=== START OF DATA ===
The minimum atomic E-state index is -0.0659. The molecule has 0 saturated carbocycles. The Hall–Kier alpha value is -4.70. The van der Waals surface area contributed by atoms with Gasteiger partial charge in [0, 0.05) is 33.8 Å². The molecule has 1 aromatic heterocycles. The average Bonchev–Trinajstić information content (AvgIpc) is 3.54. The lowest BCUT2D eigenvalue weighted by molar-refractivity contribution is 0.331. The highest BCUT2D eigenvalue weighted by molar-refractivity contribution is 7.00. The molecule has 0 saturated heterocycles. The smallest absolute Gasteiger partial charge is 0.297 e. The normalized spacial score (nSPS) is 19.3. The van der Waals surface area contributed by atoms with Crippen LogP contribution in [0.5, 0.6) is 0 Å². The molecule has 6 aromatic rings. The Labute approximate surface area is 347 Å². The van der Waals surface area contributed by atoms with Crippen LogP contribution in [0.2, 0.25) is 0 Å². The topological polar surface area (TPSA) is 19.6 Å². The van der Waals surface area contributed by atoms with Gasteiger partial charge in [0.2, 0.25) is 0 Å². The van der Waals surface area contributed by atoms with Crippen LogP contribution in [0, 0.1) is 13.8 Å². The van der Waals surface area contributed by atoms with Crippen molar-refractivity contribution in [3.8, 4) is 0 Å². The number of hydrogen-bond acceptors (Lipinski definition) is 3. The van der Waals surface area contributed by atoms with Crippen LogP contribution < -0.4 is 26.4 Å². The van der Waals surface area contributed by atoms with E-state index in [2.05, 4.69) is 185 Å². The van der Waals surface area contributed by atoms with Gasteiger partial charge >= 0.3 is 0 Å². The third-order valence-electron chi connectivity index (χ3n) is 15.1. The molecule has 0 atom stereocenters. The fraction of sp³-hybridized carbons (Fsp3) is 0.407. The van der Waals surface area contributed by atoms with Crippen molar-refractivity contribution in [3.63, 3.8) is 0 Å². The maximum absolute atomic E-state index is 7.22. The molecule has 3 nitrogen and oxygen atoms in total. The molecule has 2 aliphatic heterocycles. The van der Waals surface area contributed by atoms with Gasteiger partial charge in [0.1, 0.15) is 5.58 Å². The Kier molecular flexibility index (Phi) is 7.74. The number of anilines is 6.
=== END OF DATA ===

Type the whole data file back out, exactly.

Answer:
The minimum atomic E-state index is -0.0659. The molecule has 0 saturated carbocycles. The Hall–Kier alpha value is -4.70. The van der Waals surface area contributed by atoms with Gasteiger partial charge in [0, 0.05) is 33.8 Å². The molecule has 1 aromatic heterocycles. The average Bonchev–Trinajstić information content (AvgIpc) is 3.54. The lowest BCUT2D eigenvalue weighted by molar-refractivity contribution is 0.331. The highest BCUT2D eigenvalue weighted by molar-refractivity contribution is 7.00. The molecule has 0 saturated heterocycles. The smallest absolute Gasteiger partial charge is 0.297 e. The normalized spacial score (nSPS) is 19.3. The van der Waals surface area contributed by atoms with Crippen LogP contribution in [0.5, 0.6) is 0 Å². The molecule has 6 aromatic rings. The Labute approximate surface area is 347 Å². The van der Waals surface area contributed by atoms with Crippen LogP contribution in [0.2, 0.25) is 0 Å². The topological polar surface area (TPSA) is 19.6 Å². The van der Waals surface area contributed by atoms with Gasteiger partial charge in [0.2, 0.25) is 0 Å². The van der Waals surface area contributed by atoms with Crippen LogP contribution in [0, 0.1) is 13.8 Å². The van der Waals surface area contributed by atoms with Crippen molar-refractivity contribution in [3.8, 4) is 0 Å². The number of hydrogen-bond acceptors (Lipinski definition) is 3. The van der Waals surface area contributed by atoms with Crippen LogP contribution < -0.4 is 26.4 Å². The van der Waals surface area contributed by atoms with E-state index in [2.05, 4.69) is 185 Å². The van der Waals surface area contributed by atoms with Gasteiger partial charge >= 0.3 is 0 Å². The third-order valence-electron chi connectivity index (χ3n) is 15.1. The molecule has 0 atom stereocenters. The fraction of sp³-hybridized carbons (Fsp3) is 0.407. The van der Waals surface area contributed by atoms with Crippen molar-refractivity contribution in [3.63, 3.8) is 0 Å². The maximum absolute atomic E-state index is 7.22. The molecule has 3 nitrogen and oxygen atoms in total. The molecule has 2 aliphatic heterocycles. The van der Waals surface area contributed by atoms with Gasteiger partial charge in [0.1, 0.15) is 5.58 Å². The Kier molecular flexibility index (Phi) is 7.74. The number of anilines is 6.